One of the most common ways to estimate risk is the use of a Monte Carlo simulation (MCS). For example, to calculate the value at risk (VaR) of a portfolio, we can run a Monte Carlo simulation that attempts to predict the worst likely loss for a portfolio given a confidence interval over a specified time horizon - we always need to specify two conditions for VaR: confidence and horizon. (For related reading, see The Uses And Limits Of Volatility and Introduction To Value At Risk (VAR) - Part 1 and Part 2.)

In this article, we will review a basic MCS applied to a stock price. We need a model to specify the behavior of the stock price, and we'll use one of the most common models in finance: geometric Brownian motion (GBM). Therefore, while Monte Carlo simulation can refer to a universe of different approaches to simulation, we will start here with the most basic.

Where to Start
A Monte Carlo simulation is an attempt to predict the future many times over. At the end of the simulation, thousands or millions of "random trials" produce a distribution of outcomes that can be analyzed. The basics steps are:

1. Specify a model (e.g. geometric Brownian motion)
2. Generate random trials
3. Process the output

1. Specify a Model (e.g. GBM)
In this article, we will use the geometric Brownian motion (GBM), which is technically a Markov process. This means that the stock price follows a random walk and is consistent with (at the very least) the weak form of the efficient market hypothesis (EMH): past price information is already incorporated and the next price movement is "conditionally independent" of past price movements. (For more on EMH, read Working Through The Efficient Market Hypothesis and What Is Market Efficiency?)

The formula for GBM is found below, where "S" is the stock price, "m" (the Greek mu) is the expected return, "s" (Greek sigma) is the standard deviation of returns, "t" is time, and "e" (Greek epsilon) is the random variable:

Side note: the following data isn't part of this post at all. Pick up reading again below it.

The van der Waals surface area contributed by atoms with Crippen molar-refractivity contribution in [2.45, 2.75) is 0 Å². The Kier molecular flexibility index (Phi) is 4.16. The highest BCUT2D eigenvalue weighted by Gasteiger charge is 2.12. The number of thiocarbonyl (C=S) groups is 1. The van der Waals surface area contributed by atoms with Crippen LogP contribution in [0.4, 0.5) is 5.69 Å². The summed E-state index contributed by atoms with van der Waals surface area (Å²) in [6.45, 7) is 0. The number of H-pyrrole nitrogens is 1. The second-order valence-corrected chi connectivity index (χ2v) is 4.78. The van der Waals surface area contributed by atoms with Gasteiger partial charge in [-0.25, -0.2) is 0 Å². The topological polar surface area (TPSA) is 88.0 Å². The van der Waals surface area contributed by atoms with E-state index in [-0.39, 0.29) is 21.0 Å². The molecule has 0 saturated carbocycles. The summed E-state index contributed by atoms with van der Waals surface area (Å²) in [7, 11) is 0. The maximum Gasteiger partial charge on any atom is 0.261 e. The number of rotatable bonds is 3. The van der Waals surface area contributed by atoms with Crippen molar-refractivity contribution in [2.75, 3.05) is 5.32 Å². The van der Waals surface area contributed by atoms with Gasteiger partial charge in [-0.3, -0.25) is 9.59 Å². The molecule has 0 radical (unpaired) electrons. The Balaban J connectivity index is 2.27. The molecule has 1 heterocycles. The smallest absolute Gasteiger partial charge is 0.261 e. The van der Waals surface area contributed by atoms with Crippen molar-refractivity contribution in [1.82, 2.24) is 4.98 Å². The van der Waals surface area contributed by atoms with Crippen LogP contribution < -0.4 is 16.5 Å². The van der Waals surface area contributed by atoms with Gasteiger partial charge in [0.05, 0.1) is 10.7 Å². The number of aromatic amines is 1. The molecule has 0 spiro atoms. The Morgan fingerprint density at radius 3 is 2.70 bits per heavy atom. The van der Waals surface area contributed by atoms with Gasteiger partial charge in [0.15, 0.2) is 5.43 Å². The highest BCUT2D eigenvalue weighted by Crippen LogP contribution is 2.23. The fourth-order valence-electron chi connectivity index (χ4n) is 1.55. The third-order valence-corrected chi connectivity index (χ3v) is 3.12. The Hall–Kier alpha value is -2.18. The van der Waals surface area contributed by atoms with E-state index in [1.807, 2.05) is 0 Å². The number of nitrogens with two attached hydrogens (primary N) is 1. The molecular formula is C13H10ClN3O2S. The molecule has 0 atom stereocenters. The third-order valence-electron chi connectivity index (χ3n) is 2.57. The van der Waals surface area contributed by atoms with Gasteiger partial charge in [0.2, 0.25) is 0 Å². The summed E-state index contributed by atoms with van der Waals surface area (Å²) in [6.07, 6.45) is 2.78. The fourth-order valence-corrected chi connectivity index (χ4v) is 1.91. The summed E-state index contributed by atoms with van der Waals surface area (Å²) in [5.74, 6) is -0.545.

If we rearrange the formula to solve just for the change in stock price, we see that GMB says the change in stock price is the stock price "S" multiplied by the two terms found inside the parenthesis below:


The first term is a "drift" and the second term is a "shock". For each time period, our model assumes the price will "drift" up by the expected return. But the drift will be shocked (added or subtracted) by a random shock. The random shock will be the standard deviation "s" multiplied by a random number "e". This is simply a way of scaling the standard deviation.

That is the essence of GBM, as illustrated in Figure 1. The stock price follows a series of steps, where each step is a drift plus/minus a random shock (itself a function of the stock's standard deviation):

Figure 1

2. Generate Random Trials
Armed with a model specification, we then proceed to run random trials. To illustrate, we've used Microsoft Excel to run 40 trials. Keep in mind that this is an unrealistically small sample; most simulations or "sims" run at least several thousand trials.

In this case, let's assume that the stock begins on day zero with a price of $10. Here is a chart of the outcome where each time step (or interval) is one day and the series runs for ten days (in summary: forty trials with daily steps over ten days):